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Americans' Belief In God Increases With Age: Newsmax/TIPP Poll

77% believe in God.

With Christmas, Hanukkah, and Kwanzaa less than a fortnight away, most of us are busy planning holiday travel and festive menus. The season of festivities and family get-togethers also prompts many to reflect on the year that is drawing to a close.

The zeal and determination with which Americans embrace the festive spirit and maximize holiday cheer, despite budget-upsetting prices and political bickering, point to something much more profound and stronger than a mere excuse to shop and feast – faith.

According to a recent nationwide Newsmax/TIPP Poll of 1,378 adults, a clear majority, 77%, believe in God. Not surprising in a nation where 'In God We Trust' is the official motto. A small fraction, 15%, did not believe in a higher power. 

Faith and religion continue to guide Americans in their daily lives. For 70% of survey respondents, religion is an "important" part of their life, of which 45% hold their faith as "very important." The demographics posting above-average scores are:

  • 86% Conservatives
  • 82% Republicans
  • 82% Blacks
  • 79% South
  • 75% Rural
  • 75% Married women
  • 75% $30K-$50K income
  • 73% Age 45-64 years
  • 73% Seniors

But, 17% said that religion is "not at all important" to them. The share of non-religious, non-believers, and atheists has been slowly growing over the years. The reasons for the change span a broad spectrum, ranging from generational shifts, scandals, and controversies that have plagued religious institutions, opposition to dogmatic doctrines, and changing moral and social values. Calls for inclusion and exposure to different ideologies and faiths have also drawn people away from organized religions, which are often perceived as narrow or exclusive.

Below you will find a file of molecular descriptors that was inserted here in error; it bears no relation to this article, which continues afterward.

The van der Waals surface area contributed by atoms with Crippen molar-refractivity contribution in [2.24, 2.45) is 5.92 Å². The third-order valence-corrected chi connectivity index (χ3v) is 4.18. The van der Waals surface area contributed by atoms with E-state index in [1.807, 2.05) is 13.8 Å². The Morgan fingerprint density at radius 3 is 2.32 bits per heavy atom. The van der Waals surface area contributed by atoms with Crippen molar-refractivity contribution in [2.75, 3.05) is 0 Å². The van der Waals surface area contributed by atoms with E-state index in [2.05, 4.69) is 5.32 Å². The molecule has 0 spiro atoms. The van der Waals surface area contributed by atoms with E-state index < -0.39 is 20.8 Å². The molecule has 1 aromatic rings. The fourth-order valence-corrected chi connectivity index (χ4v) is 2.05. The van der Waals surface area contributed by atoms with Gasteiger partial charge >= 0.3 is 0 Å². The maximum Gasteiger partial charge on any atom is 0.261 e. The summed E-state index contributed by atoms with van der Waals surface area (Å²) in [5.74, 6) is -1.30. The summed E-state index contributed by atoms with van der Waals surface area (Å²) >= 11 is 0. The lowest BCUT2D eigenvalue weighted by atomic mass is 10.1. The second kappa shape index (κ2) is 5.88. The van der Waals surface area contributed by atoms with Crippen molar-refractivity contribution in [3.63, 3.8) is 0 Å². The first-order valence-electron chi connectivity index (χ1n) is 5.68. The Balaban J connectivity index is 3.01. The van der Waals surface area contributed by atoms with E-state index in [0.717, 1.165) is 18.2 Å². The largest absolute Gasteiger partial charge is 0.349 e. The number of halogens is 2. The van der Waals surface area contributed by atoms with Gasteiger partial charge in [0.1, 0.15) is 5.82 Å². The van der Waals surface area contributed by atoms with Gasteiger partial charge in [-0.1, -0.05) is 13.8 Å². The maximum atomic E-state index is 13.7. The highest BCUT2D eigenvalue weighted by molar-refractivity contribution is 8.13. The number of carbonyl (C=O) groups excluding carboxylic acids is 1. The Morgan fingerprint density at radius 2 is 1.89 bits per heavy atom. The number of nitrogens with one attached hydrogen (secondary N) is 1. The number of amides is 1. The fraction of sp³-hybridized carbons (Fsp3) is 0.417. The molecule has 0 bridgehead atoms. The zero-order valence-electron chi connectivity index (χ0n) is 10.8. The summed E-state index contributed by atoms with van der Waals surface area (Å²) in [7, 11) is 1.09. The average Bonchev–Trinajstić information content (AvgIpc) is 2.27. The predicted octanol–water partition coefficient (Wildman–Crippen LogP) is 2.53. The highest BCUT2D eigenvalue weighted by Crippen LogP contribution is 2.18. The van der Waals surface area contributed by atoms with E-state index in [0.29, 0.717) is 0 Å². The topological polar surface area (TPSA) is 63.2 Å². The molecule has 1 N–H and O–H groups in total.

To the question, "To what extent, if any, do you believe there is a connection between the decline of religion in the United States and the influence of woke culture, socialism, or similar ideologies in our educational institutions?" 56% of survey participants perceived a "great/moderate" link. But, one-third, or 32%, saw "little or no connection" linking the influence of such factors to the decline in religious faith. The rest were unsure.

Interestingly, 75% of Republicans and 76% of conservatives felt that the influence of woke culture, socialism, or similar ideologies in our educational institutions was to blame for the decline in religion. Furthermore, 60% of survey takers from the South, the 45–64 age bracket, the $30–$50K income bracket, and white men agreed with the sentiment. 63% of rural folk also felt the same.

America has welcomed people from all corners of the world. Those who make this land their home have brought their faiths and customs, enriching the fabric of American society. Values such as love, compassion, respect, and kindness, which form the core of all religious faiths, encourage believers to share their good fortune and endeavor to uplift the downtrodden.

The spirit of love and goodwill fosters community, creating bonds among people of different backgrounds. The unifying values act as a counterbalance against differences in ideologies and politics. In this fragile, fractured world, shared values and faith in the Creator provide a common ground on which to promote peace and harmony.

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